More than half of certified public accountants polled by the American Institute of Certified Public Accountants, many of them CFOs or controllers, are pessimistic about the state of the U.S. economy. The opinions of 54 percent of accountants polled ranged from neutral to very pessimistic. That’s up from 41 percent expressing similar sentiments in December 2005, the last time the AICPA conducted this kind of survey.
“The lack of enthusiasm for the state of the economy among these CPA executives seems to mirror that of consumers in general,” said John Morrow, AICPA Vice President for members in business and industry, in a statement.
He points to a recent Conference Board survey that found consumer confidence in the economy sank to a nine-month low in August.
However, the AICPA survey was not all doom and gloom.
More than two-thirds (68 percent) of the respondents remain confident about the prospects for their own companies, according to the study. In fact, 58 percent project moderate to substantial growth by the end of 2006, and plans for spending, especially for information technology and new product development, continue to be strong.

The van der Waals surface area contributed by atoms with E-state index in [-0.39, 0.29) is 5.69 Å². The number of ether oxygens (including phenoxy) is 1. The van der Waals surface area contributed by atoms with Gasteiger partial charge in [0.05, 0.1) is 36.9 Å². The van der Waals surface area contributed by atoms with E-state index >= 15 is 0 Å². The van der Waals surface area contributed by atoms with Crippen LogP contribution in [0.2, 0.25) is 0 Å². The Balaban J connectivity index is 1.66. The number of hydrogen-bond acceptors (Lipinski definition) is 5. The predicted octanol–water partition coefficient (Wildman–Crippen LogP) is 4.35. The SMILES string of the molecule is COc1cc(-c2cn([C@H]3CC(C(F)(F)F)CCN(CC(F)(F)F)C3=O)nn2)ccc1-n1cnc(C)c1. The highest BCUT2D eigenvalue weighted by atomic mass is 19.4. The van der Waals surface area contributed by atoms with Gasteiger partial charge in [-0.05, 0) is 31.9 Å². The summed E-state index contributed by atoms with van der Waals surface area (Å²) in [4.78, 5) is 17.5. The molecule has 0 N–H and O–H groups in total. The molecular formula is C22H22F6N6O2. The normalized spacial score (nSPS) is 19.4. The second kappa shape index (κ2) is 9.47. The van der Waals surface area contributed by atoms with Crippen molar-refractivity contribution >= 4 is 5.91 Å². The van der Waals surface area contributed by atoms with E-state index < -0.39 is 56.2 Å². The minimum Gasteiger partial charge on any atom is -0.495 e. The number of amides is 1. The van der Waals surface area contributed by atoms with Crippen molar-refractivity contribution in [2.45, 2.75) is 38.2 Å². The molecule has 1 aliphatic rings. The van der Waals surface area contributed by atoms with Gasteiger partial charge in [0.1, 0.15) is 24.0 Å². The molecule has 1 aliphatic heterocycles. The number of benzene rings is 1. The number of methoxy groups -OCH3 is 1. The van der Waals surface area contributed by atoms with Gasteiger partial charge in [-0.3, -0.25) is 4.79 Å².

Even so, the growth will more than likely not stem from U.S. markets. According to the AICPA, fewer companies — primarily those with more than $100 million in annual revenues — expect increased growth from U.S. sources.
What’s more, fewer companies are planning to increase their payrolls and more are projecting workforce reductions.
For example, 39 percent of those surveyed said their companies will expand their workforces over the next six months, down from 45 percent who said the same thing in December.
At the largest companies — those with more than $1 billion in annual revenues — 21 percent anticipate workforce reductions in the second half of 2006, compared with 17 percent in December.
A total of 2,571 CPAs participated in the survey. More than half (1,324) serve as chief financial officers, 456 are controllers and 234 are chief executive officers. The remaining 557 include chief operating officers, chief information officers, chief accounting officers and managers.
Nearly half (48 percent) of the survey participants work for companies with annual revenues of $10 million to $100 million. Eleven percent work for companies with revenues exceeding $1 billion. Some 60 percent of those polled work for privately held companies.